FIG. 16 is a detailed block diagram of the global state transition update block 8. All the global transitions of the global state G which is subject to process are stored in the memory 704, by the operation up to FIG. 15. The global transition stored in the memory 704 is read out to the register 801 one by one, and according to the read out signal, the global state transition chart stored in the memory 1202 and the unprocessed global state stored in the memory 1206 are updated.

The global transition in the register 801 has in general a plurality of process transitions, each of which is read out to the register 802 one by one.

The update of the global state is accomplished by applying a process transition in a global transition in the register 802, repetitively. The resultant updated global state is stored in the register 804, which has the content of the register 601, that is the original global state G.

The update operation of the process start part in the register 804 is first described. The process transition in the register 802 is transferred to the associative memory 101, together with the global state G to be processed in the register 601, and takes the new process state of the process, after the execution of the process transition. As a result, it is transferred to the process state part of the register 804 through the OR gate 803. As the register 804 has the content of the register 601 beforehand, only the process which executes the transition of the register 802 is updated.

Next, the update operation of the buffer state part of the register 804 is described. The process transition in the register 802 is also sent to the decision circuit 805, which, when a transition in the register 802 is a transmission, inserts a signal corresponding to the transmission of the register 802, at the last position of the signal stored in the signal reception buffer related to said transmission. When the transition in the register 802 is a reception, the first signal in the reception signal buffer is deleted. The above operation is repeated for all the process transitions in the register 801, and then, the updated global state which transits by executing the global transition in the register 801 is obtained in the register 804.

The old global state in the register 601, the global transition in the register 801, and the updated global state in the register 804 are transferred to the memory 1202 which stores the global state transition chart. Thus, the global state transition chart is updated.

On the other hand, the comparison decision circuit 807 compares the unprocessed global state in the memory 1206 with the updated global state in the register 804. When the updated global state in the register 804 is not stored in the memory 1206, the output of the gate 808 becomes ON.

The numeral 404 is, as described in FIG. 13, a memory which stores the immediately executable transitions at the global state G. The numeral 809 is a decision circuit which receives the global transition from the global state G in the register 801, and the immediately executable transition in the memory 404, and outputs all the immediately executable transitions in the process which is not included in the global transition in the register 801. The output of the decision circuit 809 becomes the excluded transition at the updated global state after the execution of the global transition in the register 801. As a result of the above operation, when the updated global state in the register 804 is not included in the unprocessed global state in the memory 1206, the gate 808 opens, and the updated global state in the register 804 and the excluded transition at the updated global state obtained from the decision circuit 809 are added to the memory 1206, which is thus updated.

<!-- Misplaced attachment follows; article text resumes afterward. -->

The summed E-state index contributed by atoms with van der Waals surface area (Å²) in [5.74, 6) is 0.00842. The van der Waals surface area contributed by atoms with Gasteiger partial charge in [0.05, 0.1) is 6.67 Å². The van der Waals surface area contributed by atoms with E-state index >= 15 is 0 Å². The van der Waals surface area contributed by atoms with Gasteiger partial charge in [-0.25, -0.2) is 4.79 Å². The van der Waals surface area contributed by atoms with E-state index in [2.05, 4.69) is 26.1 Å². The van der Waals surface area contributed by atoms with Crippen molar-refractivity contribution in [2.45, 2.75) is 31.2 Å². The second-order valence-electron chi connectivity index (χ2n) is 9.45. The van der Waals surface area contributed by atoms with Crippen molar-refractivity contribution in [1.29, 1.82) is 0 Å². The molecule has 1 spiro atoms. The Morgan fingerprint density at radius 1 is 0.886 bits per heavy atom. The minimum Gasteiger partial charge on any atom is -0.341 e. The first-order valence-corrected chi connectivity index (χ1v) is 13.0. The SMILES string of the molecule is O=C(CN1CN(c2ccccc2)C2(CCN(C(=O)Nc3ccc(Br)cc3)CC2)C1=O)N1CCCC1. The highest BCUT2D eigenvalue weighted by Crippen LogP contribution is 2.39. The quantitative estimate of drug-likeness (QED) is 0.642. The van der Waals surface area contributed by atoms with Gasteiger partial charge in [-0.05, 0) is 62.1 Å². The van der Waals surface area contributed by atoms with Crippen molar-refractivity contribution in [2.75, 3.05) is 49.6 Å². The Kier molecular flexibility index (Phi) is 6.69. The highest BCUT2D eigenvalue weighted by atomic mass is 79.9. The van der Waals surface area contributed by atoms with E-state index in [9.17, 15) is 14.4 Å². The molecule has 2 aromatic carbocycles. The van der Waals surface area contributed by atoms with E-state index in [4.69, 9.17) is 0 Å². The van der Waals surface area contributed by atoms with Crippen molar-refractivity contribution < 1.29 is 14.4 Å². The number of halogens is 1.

The unprocessed global state pick up block 9 accesses the () in the memory 12, and searches an unprocessed global state among content of the memory 12. When no unprocessed global state exists, the unexecutable transmission/reception detection block 10 is triggered. When an unprocessed global state exists, it is stored in G in the memory 12, and the unspecified reception detection block 3 is triggered.

The unexecutable transmission/reception detection block 10 compares a transmission/reception transition included in the protocol in the memory 1 with a transmission/reception transition in the global state transition chart in the memory 12. An unexecutable transmission/reception is defined as a transmission/reception transition which is not included in the former but is included in the latter. That unexecutable transmission/reception is stored in the memory 12 (memory 1205).

The deadlock detection block 11 refers the protocol specification in the memory 1, and tests if there exists an immediately executable transition at the global state designated by G in the memory 12. If the result is no, the global state is determined as a dead lock state, and the result is stored in the memory 12 (memory 1204). Then, the unprocessed global state pick up block 9 is triggered.

All the errors of the specification can be detected according to the above operation. The feature of the present invention is the presence of the operation of the immediate executable transition pick up block 4 through the transmission/reception coupling block 7. The presence of those blocks does not disturb the detection of an error of a specification of a protocol. In the following description, the first processing is defined as the blocks 4 and 5, the second processing is defined as the block 6, and the third processing is defined as the block 7.